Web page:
Summer Update

The transition from June to July was a wicked weather weekend! A massive storm, which settled into the Province, blew in several inches of rain and closed the Winnipeg airport down on June 29 in the process. As a result of cumulative rain related events, the Red River Floodway was operated on July 1 and the flood fighting season began in the Assiniboine River system. Many of our monitors live in flood-impacted areas and we send our best wishes out to you all for a speedy recovery to pre-flood life.

More will follow on avian weather challenges, but first, a review of chimney swift biology will help explain why these birds are vulnerable to extreme weather events. Chimney swifts are obligate aerial insectivores. That mouthful means that in order to eat, chimney swifts have to collect insects out of the air column. Unlike purple martins which can drop to the ground and pick up insects (then themselves) if necessary, the long wings of a chimney swift hinder getting airborne again once they land on flat ground. The clinging-adapted feet of a chimney swift are also of little use to cope with horizontal surfaces and chimney swifts cannot perch on branches or wires to wait for prey items to pass by. Chimney swifts are either up in the air flying or inside their nest/roost sites clinging to a vertical surface.

Back to July issues. The type of wet ‘n’ windy weather we have experienced over the last month can cause a lot of problems for foraging chimney swifts. If rain is steady over many hours, and especially if it is coupled with strong winds, airborne insects are not concentrated or are washed out of the air column. High heat, humidity, and accompanying strong winds, which we also had in July, can disperse the aerial plankton too. The consequence at a nest site is that a patch of bugs may not be close enough for adults to collect food and return to hatchlings in a timely manner; starvation of the juveniles may ensue. Rain can also loosen the bond between nests and the vertical surface of the chimney which results in nest slippage.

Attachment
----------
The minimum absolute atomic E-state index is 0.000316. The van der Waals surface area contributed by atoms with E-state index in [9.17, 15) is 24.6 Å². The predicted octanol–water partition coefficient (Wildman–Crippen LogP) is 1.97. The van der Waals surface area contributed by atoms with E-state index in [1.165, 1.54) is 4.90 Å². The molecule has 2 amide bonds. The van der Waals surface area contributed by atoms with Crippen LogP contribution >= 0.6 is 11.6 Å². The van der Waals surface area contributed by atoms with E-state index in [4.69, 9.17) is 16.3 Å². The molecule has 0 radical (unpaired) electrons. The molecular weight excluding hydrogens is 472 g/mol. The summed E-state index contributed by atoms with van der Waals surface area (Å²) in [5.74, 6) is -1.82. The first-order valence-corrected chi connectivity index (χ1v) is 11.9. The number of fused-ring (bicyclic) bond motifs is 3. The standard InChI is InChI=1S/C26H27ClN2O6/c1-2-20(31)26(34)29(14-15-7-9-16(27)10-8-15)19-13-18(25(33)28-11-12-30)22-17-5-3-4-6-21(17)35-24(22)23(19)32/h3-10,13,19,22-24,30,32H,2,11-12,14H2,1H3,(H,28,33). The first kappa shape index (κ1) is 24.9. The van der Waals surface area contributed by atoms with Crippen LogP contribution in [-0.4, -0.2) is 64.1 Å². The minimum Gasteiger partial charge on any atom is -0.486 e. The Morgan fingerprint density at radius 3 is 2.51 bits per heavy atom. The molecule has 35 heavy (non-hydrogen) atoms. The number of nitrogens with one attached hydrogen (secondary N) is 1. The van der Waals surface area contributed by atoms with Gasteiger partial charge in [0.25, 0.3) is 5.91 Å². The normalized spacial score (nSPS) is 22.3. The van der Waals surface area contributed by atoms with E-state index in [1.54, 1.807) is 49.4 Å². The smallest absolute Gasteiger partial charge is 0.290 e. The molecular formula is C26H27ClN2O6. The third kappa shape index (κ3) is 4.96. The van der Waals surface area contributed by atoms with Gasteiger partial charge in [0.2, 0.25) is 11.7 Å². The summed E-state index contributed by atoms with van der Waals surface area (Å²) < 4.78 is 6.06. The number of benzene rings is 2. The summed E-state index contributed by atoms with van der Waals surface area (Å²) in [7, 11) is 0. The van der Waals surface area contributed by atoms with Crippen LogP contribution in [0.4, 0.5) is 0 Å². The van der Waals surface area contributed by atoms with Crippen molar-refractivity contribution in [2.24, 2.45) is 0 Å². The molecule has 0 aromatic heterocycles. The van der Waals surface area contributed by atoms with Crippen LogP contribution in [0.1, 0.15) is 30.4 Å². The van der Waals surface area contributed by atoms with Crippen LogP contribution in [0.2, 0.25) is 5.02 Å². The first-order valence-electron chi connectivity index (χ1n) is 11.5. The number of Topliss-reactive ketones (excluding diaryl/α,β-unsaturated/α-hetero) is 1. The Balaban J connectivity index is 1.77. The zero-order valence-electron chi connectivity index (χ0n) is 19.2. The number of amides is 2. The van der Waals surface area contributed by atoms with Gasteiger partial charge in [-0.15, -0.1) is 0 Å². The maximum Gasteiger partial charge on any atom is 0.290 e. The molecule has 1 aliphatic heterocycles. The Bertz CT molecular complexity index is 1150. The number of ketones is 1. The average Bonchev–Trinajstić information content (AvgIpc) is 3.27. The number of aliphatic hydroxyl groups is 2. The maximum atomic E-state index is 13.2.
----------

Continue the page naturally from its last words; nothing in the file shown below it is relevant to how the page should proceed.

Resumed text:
Unfortunately, the St. Adolphe breeding flock has had problems in July. Of the 5 primary nesting attempts which were underway, 3 failed by July 21st. The SE Club Amical, Church, and Main St. residence adults stopped using the chimneys during the daytime but they continued to roost at night. The Southeast Club Amical adults recently started a secondary use of the chimney, but time is now too short for a successful nesting outcome. The NE Club Amical site is still active (feeding non-brooded juveniles) and at the Brodeur Bros. there is often manic activity as 1-2 helpers are assisting the breeding adults feed the young (you can tell how many birds are onsite by the sequence of entries and exits). Our fingers and feathers are crossed for successful fledging from the 2 active sites.